Mezzo-soprano Dana Luccock contacted me the other day because she needed new promotional portraits. In the business this has always been called the head shot. There is something in that combination of two words that to my ears sounds almost obscene. For some years the head shot has been the bread and butter of the new-on-the-block studio photographer. In order to compete, with other photographers and to get clients, struggling young actors and dancers, fees had to be low. But competition for head shots was and is so fierce that the photographer had to resort to, what in the head shot game, is called the “cattle call”. This would entail having as many people go through your studio in one day — assembly line photos. I never did this because I was never willing to stay in my studio all day. It was not my cup of tea and when people would call me I would always refer them to Sooter’s Studio or the Yellow Pages. I protected my uncertain hours of the free-lancer with gusto. Another reason for this was snobbery on my part, one that may have been based on pride. I was not going to “stoop that low” I thought. Many who did head shots practiced something called testing. These photographers had ambition to be fashion photographers. They were (and perhaps even now) attracted to the perceived glamour of the business. Testing meant that they were willing to photograph young and very pretty up-and-coming models for very little money or for free in exchange for having a beautiful young thing in your studio with which you could test new cameras, new lights or new techniques. The value of a good headshot is one that I did not suspect immediately. Probably, because I didn’t do them. But it was in the late 80s that in my job (a short-lived one) as director of photography at Vancouver Magazine that my awareness and respect for the head shot changed. I was dispatched by editor Malcolm Parry to find a beautiful young model, with generous cleavage, that would pose on the cover with DJ Doc Harris to promote (editorial even in those days was not completely independent of the advertising side as is so much more frequent nowadays) the Playhouse Theatre Company sponsored wine festival. I was to go to the Playhouse to be shown 8x10 glossies of young girls who had connections to the company.
The publicist gave me 100 8x10s which I placed on the floor and then looked at with my eyes semi-closed (the noticeable ones would stand out). Two did and I picked them up. The publicist smiled with surprise and told me, “Alex this is so wonderfully strange. You have picked sisters Saffron and Camille Henderson and the glossies are amateur glossies taken by their mother.” In the end Saffron Henderson graced the cover of Vancouver Magazine and her cleavage was glorious as taken by the fashion photographer Chris Haylett. It is my idea that a head shot to work has to stand out in a sea of headshots. But if it is too extreme it will scare off a possible client and a job. Of course sometimes the head shot can be a multiple one. They can be one that promotes the person as a singer, or as a dramatic actor, or as a funny actor. It can be a head shot that if the person is young looking through photographic methods (lighting, etc) he or she can sell themselves as someone who can play an older child or a teenager. In my last 10 years I have noticed that the elaborate photographs I used to take of people for magazines and newspapers have become simpler. If you look, not too closely you might say that they are head shots. It was Annie Leibovitz who some photographers say ruined our ability to photograph a person and to capture a semblance of who they are. Since Leibovitz people had to be photographed doing stuff, and the more out of context or outlandish, the better. For years I resorted to those “tricks”. But I believe that I am back on track with the idea that what is not needed in a photograph has to be removed. This was something I had learned from American photographer Bert Stern. For 10 years I was friends with Argentine painter Juan Manuel Sánchez. Alas, he’s gone back to Buenos Aires but I have come to understand what it was that led him to paint, obsessively, nude portraits of women or figure studies that seemed to all be sort of the same. They had perfectly round breasts (like dinner plates with a dot in the middle). Sánchez spoke of his paintings using the verb resolver (resolve/solve). For him an idea in his head and a subsequent line drawn on paper or canvas was a problem that needed to be resolved. A successful painting meant he had found a resolución. One day I asked him, “As your paintings of women get simpler do you think some day you will draw a straight line or perhaps a curved line and in that line will be a distillation of your idea of what woman is?” His answer was, “¡Quizá!” (maybe). In like fashion I have seen my portraits go in that distilled direction of simplicity. I use one light and a gray background. I get very close with a lens that puts me within worry of knowing I must have a good underarm deodorant and to have previously made sure my mouth and teeth are clean. I chat with my subject. I try to connect and then I ask them to move (in millimetric segments) up or down or to the side. I do the same thing with my light. I take very few pictures. All those years of taking portraits have all been reduced to instinctively knowing when to press that shutter. And suddenly I look at my portraits. Are they head shots? Are they portraits? Or has the distinction been blurred in distillation?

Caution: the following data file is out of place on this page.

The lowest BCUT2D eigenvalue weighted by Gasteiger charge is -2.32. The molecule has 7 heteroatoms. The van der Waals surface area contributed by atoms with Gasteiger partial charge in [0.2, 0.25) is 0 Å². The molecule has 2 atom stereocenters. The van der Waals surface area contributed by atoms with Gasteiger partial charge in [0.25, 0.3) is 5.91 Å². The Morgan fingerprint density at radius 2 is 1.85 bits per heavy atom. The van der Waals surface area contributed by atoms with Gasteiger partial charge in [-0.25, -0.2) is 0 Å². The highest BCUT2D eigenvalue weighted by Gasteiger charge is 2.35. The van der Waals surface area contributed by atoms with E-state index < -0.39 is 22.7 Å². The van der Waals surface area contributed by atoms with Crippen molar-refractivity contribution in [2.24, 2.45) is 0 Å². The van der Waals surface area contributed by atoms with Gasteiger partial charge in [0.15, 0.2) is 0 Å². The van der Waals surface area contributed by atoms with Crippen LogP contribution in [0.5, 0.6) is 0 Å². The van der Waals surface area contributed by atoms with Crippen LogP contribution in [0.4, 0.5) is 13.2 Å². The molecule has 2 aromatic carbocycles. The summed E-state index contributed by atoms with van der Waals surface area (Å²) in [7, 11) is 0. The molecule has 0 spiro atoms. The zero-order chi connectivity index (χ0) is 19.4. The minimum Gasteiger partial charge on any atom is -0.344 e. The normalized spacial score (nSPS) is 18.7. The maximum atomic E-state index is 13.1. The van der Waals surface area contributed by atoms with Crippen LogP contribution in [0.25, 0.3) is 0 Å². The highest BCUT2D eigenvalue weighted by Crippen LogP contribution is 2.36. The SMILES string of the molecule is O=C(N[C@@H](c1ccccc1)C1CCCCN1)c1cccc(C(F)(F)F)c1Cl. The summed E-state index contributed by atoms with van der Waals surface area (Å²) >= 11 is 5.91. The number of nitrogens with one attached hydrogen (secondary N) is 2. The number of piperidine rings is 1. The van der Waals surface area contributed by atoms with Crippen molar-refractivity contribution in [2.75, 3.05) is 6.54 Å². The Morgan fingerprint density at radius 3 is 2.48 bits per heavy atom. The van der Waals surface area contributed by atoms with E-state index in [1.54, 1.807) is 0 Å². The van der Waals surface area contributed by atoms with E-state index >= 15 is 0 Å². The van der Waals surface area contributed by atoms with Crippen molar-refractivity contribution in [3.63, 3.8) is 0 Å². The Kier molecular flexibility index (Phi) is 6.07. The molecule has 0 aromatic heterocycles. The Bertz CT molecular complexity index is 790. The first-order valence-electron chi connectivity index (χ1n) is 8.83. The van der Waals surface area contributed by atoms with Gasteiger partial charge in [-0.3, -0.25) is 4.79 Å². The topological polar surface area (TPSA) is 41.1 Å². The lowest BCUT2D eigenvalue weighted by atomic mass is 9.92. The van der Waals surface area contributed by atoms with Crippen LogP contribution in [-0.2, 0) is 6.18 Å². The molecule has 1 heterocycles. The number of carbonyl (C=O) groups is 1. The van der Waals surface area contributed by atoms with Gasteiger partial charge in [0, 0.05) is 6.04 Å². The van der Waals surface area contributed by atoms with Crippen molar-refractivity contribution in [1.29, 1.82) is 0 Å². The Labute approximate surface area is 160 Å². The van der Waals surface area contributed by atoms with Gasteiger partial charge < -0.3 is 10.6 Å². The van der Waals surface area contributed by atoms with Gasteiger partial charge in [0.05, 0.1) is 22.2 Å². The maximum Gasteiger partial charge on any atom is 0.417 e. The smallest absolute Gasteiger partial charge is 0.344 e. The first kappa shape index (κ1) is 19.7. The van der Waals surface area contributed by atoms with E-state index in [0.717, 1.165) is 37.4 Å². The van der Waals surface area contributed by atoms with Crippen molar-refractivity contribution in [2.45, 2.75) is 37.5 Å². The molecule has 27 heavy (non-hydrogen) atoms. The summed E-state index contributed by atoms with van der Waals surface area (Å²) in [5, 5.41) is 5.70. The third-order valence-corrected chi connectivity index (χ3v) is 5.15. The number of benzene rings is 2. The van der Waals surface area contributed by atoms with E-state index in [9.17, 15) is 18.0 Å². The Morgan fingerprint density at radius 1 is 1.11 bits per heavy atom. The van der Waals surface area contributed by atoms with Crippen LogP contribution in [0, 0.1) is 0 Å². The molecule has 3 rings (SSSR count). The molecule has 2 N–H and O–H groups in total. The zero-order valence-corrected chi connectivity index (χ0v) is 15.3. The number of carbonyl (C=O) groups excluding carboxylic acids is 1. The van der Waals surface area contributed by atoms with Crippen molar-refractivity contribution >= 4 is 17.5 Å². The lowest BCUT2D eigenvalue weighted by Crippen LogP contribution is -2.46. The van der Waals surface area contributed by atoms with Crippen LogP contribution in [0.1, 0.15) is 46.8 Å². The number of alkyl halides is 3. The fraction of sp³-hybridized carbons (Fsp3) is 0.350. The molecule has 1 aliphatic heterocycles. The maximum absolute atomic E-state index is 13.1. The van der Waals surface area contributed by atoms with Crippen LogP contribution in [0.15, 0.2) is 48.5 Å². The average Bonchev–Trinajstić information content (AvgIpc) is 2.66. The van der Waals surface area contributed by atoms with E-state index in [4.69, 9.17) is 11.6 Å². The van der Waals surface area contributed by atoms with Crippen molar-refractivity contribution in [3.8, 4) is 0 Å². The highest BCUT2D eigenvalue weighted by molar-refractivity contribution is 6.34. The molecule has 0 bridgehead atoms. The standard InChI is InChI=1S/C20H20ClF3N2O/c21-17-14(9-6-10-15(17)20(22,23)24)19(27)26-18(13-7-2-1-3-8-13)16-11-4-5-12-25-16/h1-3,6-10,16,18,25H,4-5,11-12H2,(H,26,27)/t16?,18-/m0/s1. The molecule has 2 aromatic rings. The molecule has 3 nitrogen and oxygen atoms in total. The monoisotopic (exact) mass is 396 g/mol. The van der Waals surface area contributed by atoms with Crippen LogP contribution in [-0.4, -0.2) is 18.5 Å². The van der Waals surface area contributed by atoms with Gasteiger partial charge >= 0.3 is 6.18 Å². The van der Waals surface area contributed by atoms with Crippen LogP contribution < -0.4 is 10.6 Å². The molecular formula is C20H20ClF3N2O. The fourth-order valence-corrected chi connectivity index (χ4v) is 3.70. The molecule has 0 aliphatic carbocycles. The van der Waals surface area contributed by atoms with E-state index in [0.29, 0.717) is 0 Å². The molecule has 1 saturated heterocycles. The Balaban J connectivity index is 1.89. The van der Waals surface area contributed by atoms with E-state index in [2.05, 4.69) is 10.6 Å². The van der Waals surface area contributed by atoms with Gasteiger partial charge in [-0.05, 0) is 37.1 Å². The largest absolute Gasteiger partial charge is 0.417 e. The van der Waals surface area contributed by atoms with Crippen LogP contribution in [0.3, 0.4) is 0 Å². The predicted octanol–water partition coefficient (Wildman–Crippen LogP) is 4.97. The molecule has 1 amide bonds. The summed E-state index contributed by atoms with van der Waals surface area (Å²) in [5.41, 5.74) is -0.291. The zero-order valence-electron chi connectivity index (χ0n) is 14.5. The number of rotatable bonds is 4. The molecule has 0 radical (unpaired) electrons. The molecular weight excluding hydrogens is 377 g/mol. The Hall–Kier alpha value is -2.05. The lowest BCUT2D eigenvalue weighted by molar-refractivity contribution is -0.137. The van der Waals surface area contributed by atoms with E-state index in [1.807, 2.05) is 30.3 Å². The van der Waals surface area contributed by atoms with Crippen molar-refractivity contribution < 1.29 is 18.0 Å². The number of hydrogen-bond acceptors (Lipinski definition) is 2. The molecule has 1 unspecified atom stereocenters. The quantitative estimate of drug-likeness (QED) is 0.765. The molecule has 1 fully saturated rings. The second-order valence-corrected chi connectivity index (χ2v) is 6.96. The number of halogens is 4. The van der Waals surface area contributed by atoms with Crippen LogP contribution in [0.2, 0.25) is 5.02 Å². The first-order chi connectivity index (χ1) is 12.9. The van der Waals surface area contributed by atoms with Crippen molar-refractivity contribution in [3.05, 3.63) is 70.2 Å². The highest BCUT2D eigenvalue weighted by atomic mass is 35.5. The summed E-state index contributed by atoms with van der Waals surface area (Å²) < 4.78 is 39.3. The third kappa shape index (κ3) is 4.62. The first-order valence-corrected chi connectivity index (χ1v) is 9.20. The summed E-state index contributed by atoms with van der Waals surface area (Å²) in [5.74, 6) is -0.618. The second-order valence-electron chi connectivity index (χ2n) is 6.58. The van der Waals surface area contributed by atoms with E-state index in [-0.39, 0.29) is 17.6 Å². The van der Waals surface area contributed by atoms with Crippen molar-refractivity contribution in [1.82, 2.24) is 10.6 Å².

Originally published at blog.alexwaterhousehayward.com.